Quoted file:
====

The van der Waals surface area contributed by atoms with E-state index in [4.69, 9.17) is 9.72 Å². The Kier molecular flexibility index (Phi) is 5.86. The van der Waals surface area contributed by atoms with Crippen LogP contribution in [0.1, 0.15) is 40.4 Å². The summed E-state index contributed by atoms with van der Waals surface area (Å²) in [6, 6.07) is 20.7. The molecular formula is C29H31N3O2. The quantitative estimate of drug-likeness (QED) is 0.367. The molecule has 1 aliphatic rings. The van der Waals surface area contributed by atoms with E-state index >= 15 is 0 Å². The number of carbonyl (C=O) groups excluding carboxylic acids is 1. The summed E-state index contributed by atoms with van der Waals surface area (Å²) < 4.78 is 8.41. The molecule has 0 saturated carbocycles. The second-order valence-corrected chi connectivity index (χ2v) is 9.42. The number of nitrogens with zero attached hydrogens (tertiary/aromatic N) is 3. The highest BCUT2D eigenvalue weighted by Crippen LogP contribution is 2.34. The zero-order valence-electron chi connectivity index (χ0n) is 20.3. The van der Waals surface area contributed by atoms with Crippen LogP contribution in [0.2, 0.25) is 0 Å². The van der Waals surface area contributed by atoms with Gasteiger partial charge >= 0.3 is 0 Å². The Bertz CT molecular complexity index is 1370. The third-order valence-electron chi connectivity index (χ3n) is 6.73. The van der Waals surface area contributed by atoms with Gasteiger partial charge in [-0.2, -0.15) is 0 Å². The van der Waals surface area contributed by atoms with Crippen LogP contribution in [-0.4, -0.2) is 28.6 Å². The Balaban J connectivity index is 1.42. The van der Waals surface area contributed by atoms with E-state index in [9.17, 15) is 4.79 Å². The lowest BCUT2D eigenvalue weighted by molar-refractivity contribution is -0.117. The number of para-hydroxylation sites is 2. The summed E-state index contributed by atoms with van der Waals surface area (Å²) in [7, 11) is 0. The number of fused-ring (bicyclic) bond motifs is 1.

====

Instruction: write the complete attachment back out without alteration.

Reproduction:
The van der Waals surface area contributed by atoms with E-state index in [4.69, 9.17) is 9.72 Å². The Kier molecular flexibility index (Phi) is 5.86. The van der Waals surface area contributed by atoms with Crippen LogP contribution in [0.1, 0.15) is 40.4 Å². The summed E-state index contributed by atoms with van der Waals surface area (Å²) in [6, 6.07) is 20.7. The molecular formula is C29H31N3O2. The quantitative estimate of drug-likeness (QED) is 0.367. The molecule has 1 aliphatic rings. The van der Waals surface area contributed by atoms with E-state index >= 15 is 0 Å². The number of carbonyl (C=O) groups excluding carboxylic acids is 1. The summed E-state index contributed by atoms with van der Waals surface area (Å²) < 4.78 is 8.41. The molecule has 0 saturated carbocycles. The second-order valence-corrected chi connectivity index (χ2v) is 9.42. The number of nitrogens with zero attached hydrogens (tertiary/aromatic N) is 3. The highest BCUT2D eigenvalue weighted by Crippen LogP contribution is 2.34. The zero-order valence-electron chi connectivity index (χ0n) is 20.3. The van der Waals surface area contributed by atoms with Crippen LogP contribution in [0.2, 0.25) is 0 Å². The van der Waals surface area contributed by atoms with Gasteiger partial charge >= 0.3 is 0 Å². The Bertz CT molecular complexity index is 1370. The third-order valence-electron chi connectivity index (χ3n) is 6.73. The van der Waals surface area contributed by atoms with Gasteiger partial charge in [-0.2, -0.15) is 0 Å². The van der Waals surface area contributed by atoms with Crippen LogP contribution in [-0.4, -0.2) is 28.6 Å². The Balaban J connectivity index is 1.42. The van der Waals surface area contributed by atoms with E-state index in [9.17, 15) is 4.79 Å². The lowest BCUT2D eigenvalue weighted by molar-refractivity contribution is -0.117. The number of para-hydroxylation sites is 2. The summed E-state index contributed by atoms with van der Waals surface area (Å²) in [7, 11) is 0. The number of fused-ring (bicyclic) bond motifs is 1.